The tradition became increasingly popular in the 19th century, when the British royal family put up a Christmas tree and started a global trend. Queen Charlotte, the princess of a German duchy who married King George III in the mid-18th century, is thought to have introduced the first Christmas tree to the royal household. But it was another British queen who made Christmas trees the seasonal icon they are today.

In 1848, Queen Victoria and her husband Prince Albert (another German transplant) captured the imaginations of royal watchers around the world when the Illustrated London News published an illustration of their family gathered around a decorated Christmas tree. Queen Victoria was a trendsetter of her time and so the tradition took off around the world.

Now, the most famous Christmas tree in London is the one that lights up Trafalgar Square each winter. This tree has a rich global history of its own: In 1947, Norway started the tradition of giving the U.K. a Christmas tree every year as a token of gratitude for its allyship during World War II, when the Norwegian government took refuge in the U.K. after the Nazi invasion.

Germany’s Christmas tree tradition also likely arrived in the United States in the late 18th century, when Hessian troops joined the British to fight in the Revolutionary War. In the years that followed, German immigrants also brought the traditionwith them to the U.S. and, over time, they "became a point of fascination for other Americans" according to historian Penne Restad.

American families adopted the Christmas tree more widely after 1850, when the Philadelphia-based magazine Godey’s Lady’s Book republished the royal family’s Christmas scene from Illustrated London News. However, the magazine made a few tweaks, editing out Victoria's crown and Albert's royal sash to transform them into one version of an American family.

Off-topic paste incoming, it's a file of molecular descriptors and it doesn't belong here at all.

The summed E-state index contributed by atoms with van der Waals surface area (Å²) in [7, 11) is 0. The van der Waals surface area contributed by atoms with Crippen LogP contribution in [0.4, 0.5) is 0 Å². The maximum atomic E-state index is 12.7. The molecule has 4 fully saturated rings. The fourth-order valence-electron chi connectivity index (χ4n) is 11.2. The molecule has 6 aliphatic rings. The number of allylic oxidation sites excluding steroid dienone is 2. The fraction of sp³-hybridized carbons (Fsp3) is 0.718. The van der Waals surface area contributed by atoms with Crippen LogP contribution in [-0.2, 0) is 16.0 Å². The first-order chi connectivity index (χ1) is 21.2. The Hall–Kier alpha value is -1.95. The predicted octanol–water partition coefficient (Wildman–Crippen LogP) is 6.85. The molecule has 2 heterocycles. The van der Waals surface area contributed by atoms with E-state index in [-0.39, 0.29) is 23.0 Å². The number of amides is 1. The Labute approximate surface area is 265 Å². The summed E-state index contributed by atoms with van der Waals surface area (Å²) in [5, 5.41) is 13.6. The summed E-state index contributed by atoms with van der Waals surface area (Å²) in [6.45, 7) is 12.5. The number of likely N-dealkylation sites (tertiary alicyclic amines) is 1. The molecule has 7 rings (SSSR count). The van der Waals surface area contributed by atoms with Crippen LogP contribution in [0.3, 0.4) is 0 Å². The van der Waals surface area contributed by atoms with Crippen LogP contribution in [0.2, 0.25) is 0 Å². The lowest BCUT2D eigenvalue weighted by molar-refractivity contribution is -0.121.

But Christmas was not celebrated with much gusto until the Civil War, which reinforced for many the importance of home and family. In 1870, after the war's end, Congress made Christmas the nation's first federal holiday.

Electric Christmas lights eventually became the modern spin-off of the old-fashioned candles that Germans placed on their trees. Thomas Edison, inventor of the lightbulb, is credited as the inventor of the first strand of lights. In 1882 his business partner, Edward H. Johnson, created the first Christmas tree illuminated with colored lights.

Today, the lighting of two beloved U.S. Christmas trees are part of the country’s ritual for ushering in the holiday season. In 1923, President Calvin Coolidge oversaw the lighting of the first National Christmas Tree; a decade later, in 1933, New York City lit the first Christmas tree at Rockefeller Center, which has since become a must-visit for tourists and New Yorkers alike each holiday season. Both trees have been illuminated every year since, except for a few years in the 1940's when they went dark due to blackout restrictions during World War II.

On a side note, the song "O Tannenbaum" was written in 1824 by Ernst Gebhard Salomon Anschütz. He was a well-known organist, teacher, poet, and composer from Leipzig, Germany. His song does not specifically refer to a Christmas tree that is decorated for the holiday with ornaments and a star. Instead, it sings of the green fir tree, as more of a symbol of the season. In German, a Tannenbaum is a fir tree; a Christmas tree is a Weihnachtsbaum. It was only when the song was translated to English that it became about a Christmas Tree.